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GASTRIC TETANY

GASTRIC TETANY One result of recent advances in our knowledge of the regulation of acid base equilibrium of the body has been a better understanding of the condition known as gastric tetany and of the various factors concerned with its production. Beginning with the experimental work of McCann 1 and of MacCallum and his associates,2 many experimental and clinical studies3 have demonstrated that gastric tetany is accompanied by and associated with an alkalosis, as indicated by an increase in the blood bicarbonate and a decrease in the hydrogen ion concentration. There also occurs a lowered concentration of blood and urinary chlorids, an increase in the phosphates and sulphates, and a variable rise in the nonprotein nitrogen of the blood. In addition, under similar conditions blood changes in the same direction have been noted in animals and in patients exhibiting to a less degree some of the signs and symptoms observed http://www.deepdyve.com/assets/images/DeepDyve-Logo-lg.png JAMA American Medical Association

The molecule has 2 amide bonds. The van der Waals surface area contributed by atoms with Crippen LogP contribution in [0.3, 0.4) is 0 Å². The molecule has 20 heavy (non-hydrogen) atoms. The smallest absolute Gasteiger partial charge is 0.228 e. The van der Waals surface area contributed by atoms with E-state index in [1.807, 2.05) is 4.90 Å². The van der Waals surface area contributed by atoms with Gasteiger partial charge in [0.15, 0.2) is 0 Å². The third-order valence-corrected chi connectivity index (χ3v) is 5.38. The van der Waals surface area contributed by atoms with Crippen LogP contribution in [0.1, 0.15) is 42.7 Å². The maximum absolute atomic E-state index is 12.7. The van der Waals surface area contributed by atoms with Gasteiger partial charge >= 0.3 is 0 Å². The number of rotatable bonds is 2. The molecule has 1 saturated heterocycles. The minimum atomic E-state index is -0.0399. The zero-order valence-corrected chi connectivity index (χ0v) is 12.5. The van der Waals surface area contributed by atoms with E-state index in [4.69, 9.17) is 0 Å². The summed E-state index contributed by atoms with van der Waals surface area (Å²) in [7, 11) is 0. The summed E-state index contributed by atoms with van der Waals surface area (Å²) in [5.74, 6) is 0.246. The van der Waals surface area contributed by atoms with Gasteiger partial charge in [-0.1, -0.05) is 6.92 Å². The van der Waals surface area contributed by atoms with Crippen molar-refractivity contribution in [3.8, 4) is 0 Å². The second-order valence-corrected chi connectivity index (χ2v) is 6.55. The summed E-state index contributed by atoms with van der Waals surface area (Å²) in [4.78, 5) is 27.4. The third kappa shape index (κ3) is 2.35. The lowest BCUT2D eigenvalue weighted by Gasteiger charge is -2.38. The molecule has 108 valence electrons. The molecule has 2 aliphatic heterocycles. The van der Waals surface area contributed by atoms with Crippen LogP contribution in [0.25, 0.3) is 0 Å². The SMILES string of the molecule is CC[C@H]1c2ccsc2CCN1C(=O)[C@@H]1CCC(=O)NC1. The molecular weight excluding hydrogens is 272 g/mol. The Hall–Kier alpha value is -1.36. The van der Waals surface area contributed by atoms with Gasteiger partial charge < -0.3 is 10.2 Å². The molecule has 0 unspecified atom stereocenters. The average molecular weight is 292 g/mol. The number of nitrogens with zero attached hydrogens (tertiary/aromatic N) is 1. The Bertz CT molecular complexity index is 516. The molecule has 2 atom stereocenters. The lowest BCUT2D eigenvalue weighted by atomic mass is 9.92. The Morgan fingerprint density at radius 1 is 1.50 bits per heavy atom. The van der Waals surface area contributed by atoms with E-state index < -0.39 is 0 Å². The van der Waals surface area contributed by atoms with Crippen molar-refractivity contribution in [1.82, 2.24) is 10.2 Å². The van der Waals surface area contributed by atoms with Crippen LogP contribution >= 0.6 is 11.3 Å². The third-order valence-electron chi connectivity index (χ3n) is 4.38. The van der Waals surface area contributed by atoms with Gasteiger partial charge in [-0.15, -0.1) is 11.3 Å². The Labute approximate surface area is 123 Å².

GASTRIC TETANY

JAMA , Volume 84 (11) – Mar 14, 1925

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Publisher
American Medical Association
Copyright
Copyright © 1925 American Medical Association. All Rights Reserved. Applicable FARS/DFARS Restrictions Apply to Government Use.
ISSN
0098-7484
eISSN
1538-3598
DOI
10.1001/jama.1925.02660370018009
Publisher site
See Article on Publisher Site

Abstract

One result of recent advances in our knowledge of the regulation of acid base equilibrium of the body has been a better understanding of the condition known as gastric tetany and of the various factors concerned with its production. Beginning with the experimental work of McCann 1 and of MacCallum and his associates,2 many experimental and clinical studies3 have demonstrated that gastric tetany is accompanied by and associated with an alkalosis, as indicated by an increase in the blood bicarbonate and a decrease in the hydrogen ion concentration. There also occurs a lowered concentration of blood and urinary chlorids, an increase in the phosphates and sulphates, and a variable rise in the nonprotein nitrogen of the blood. In addition, under similar conditions blood changes in the same direction have been noted in animals and in patients exhibiting to a less degree some of the signs and symptoms observed

Journal

JAMAAmerican Medical Association

Published: Mar 14, 1925

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